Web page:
For the next 15 seconds instead of breathing normally, take really shallow quick breaths.

How do you feel?

When I do it I feel more on edge, a bit lighter headed, my heart rate has increased.

Now, lets try it again, but this time instead of breathing quickly let’s take deep, long, breaths.

Do you feel the difference? All of a sudden I feel more at ease, more focussed and my heart rate has decreased. All the things that will help to think through the problems being faced.

So we’ve covered the pause – buying yourself the time to be at your best, and breathing – making sure your body is primed to give you the best performance it can at that time.

These tips help you to pro-actively stop the stress building as it puts you in the driving seat, giving you the best chance of clearing whatever hurdle comes your way.

However, these won’t always be enough. There will be times when things don’t go to plan and the above techniques don’t stop the stress levels rising. This is where the final technique comes into its own.

.


.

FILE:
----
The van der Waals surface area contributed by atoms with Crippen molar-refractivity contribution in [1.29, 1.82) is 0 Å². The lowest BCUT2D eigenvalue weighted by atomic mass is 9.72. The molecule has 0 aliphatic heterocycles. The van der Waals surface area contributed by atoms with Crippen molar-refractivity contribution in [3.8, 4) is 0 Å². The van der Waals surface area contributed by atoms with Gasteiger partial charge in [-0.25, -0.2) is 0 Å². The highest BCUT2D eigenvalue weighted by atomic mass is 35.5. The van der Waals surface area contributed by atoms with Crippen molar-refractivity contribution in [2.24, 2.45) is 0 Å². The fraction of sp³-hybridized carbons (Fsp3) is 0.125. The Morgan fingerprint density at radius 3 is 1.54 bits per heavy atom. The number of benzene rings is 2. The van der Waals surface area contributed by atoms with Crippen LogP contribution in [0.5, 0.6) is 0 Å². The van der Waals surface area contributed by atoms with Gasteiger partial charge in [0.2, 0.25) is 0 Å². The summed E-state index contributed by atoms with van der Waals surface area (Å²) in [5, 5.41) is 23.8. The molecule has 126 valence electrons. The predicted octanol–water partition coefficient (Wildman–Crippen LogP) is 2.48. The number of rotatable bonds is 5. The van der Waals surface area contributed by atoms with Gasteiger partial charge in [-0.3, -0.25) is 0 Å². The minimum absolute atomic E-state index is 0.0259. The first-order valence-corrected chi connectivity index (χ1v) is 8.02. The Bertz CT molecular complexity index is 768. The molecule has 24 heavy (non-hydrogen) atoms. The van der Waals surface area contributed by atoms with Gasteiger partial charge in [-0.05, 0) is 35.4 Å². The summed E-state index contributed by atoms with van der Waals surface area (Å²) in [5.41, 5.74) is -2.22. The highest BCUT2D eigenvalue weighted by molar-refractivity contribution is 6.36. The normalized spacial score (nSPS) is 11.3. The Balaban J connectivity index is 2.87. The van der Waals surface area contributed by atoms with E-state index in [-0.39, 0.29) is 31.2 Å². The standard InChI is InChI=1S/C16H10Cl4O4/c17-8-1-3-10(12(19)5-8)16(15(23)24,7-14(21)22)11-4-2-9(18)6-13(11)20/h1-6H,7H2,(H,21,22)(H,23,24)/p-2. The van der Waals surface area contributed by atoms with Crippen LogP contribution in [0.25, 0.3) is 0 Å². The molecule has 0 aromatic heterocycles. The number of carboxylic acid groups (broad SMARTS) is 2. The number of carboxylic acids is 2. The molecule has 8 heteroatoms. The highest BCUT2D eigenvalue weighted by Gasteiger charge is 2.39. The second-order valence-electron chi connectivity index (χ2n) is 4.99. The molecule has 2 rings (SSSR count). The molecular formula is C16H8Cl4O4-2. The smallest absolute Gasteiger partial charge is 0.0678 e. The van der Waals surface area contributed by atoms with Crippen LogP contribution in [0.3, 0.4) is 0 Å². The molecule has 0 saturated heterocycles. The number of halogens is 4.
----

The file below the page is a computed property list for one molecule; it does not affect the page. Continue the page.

The reframe – I’ll be honest I’m still learning this one…it’s tough!

Finally, it is almost inevitable that there will be times when things don’t quite go to plan and my stress levels start to rise. This can be caused by anything, normally things outside my control, and this is where the reframe comes in.

However rather than make this the world’s longest blog I’ll refer you to a friend’s earlier blog on the Power of the Reframe…I think Nick sums it up pretty well.

So there you have it, those are the actions I’m putting into practice to increase my resilience.

Hopefully in sharing I’ve given you some food for thought on what will make me more resilient.

If you’ve got any top tips, please share in the comments…it would be great to hear what others do!

.

1 on that one try an alternative like “is everything okay?” next time you think this. It’s more likely to be received better, especially if they are tired

2 the human conversational, not bovine, variety

Curium in the News